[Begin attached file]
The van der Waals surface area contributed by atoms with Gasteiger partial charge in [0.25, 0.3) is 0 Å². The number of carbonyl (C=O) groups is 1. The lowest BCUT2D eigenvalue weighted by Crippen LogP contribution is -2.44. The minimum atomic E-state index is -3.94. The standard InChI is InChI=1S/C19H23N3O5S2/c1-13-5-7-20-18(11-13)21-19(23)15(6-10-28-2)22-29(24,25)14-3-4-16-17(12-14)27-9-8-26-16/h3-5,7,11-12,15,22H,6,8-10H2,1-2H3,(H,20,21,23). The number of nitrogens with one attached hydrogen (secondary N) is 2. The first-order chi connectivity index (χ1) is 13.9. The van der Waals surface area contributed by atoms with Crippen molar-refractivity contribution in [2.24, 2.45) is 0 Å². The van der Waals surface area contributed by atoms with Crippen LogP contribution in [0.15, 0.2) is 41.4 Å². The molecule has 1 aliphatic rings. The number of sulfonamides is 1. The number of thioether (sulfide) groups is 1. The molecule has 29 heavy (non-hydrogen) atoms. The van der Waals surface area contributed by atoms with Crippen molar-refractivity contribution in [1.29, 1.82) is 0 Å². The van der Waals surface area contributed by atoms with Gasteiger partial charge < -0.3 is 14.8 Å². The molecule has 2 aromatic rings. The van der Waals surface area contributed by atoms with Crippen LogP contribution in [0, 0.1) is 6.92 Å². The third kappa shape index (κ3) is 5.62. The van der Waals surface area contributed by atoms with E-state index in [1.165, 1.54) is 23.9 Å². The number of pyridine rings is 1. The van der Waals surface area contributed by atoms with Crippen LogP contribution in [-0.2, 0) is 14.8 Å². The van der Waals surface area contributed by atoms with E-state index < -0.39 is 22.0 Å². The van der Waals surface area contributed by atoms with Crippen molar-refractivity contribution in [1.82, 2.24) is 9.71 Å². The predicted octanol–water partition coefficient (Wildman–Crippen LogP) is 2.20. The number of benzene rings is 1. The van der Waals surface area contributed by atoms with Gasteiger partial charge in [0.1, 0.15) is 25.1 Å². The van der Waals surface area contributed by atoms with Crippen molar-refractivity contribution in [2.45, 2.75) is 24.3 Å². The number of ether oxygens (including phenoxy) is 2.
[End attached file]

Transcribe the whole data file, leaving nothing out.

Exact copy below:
The van der Waals surface area contributed by atoms with Gasteiger partial charge in [0.25, 0.3) is 0 Å². The number of carbonyl (C=O) groups is 1. The lowest BCUT2D eigenvalue weighted by Crippen LogP contribution is -2.44. The minimum atomic E-state index is -3.94. The standard InChI is InChI=1S/C19H23N3O5S2/c1-13-5-7-20-18(11-13)21-19(23)15(6-10-28-2)22-29(24,25)14-3-4-16-17(12-14)27-9-8-26-16/h3-5,7,11-12,15,22H,6,8-10H2,1-2H3,(H,20,21,23). The number of nitrogens with one attached hydrogen (secondary N) is 2. The first-order chi connectivity index (χ1) is 13.9. The van der Waals surface area contributed by atoms with Crippen molar-refractivity contribution in [2.24, 2.45) is 0 Å². The van der Waals surface area contributed by atoms with Crippen LogP contribution in [0.15, 0.2) is 41.4 Å². The molecule has 1 aliphatic rings. The number of sulfonamides is 1. The number of thioether (sulfide) groups is 1. The molecule has 29 heavy (non-hydrogen) atoms. The van der Waals surface area contributed by atoms with Crippen molar-refractivity contribution in [1.29, 1.82) is 0 Å². The van der Waals surface area contributed by atoms with Gasteiger partial charge < -0.3 is 14.8 Å². The molecule has 2 aromatic rings. The van der Waals surface area contributed by atoms with Crippen LogP contribution in [0, 0.1) is 6.92 Å². The third kappa shape index (κ3) is 5.62. The van der Waals surface area contributed by atoms with E-state index in [1.165, 1.54) is 23.9 Å². The number of pyridine rings is 1. The van der Waals surface area contributed by atoms with Crippen LogP contribution in [-0.2, 0) is 14.8 Å². The van der Waals surface area contributed by atoms with E-state index < -0.39 is 22.0 Å². The van der Waals surface area contributed by atoms with Crippen molar-refractivity contribution in [1.82, 2.24) is 9.71 Å². The predicted octanol–water partition coefficient (Wildman–Crippen LogP) is 2.20. The number of benzene rings is 1. The van der Waals surface area contributed by atoms with Gasteiger partial charge in [0.1, 0.15) is 25.1 Å². The van der Waals surface area contributed by atoms with Crippen molar-refractivity contribution in [2.45, 2.75) is 24.3 Å². The number of ether oxygens (including phenoxy) is 2.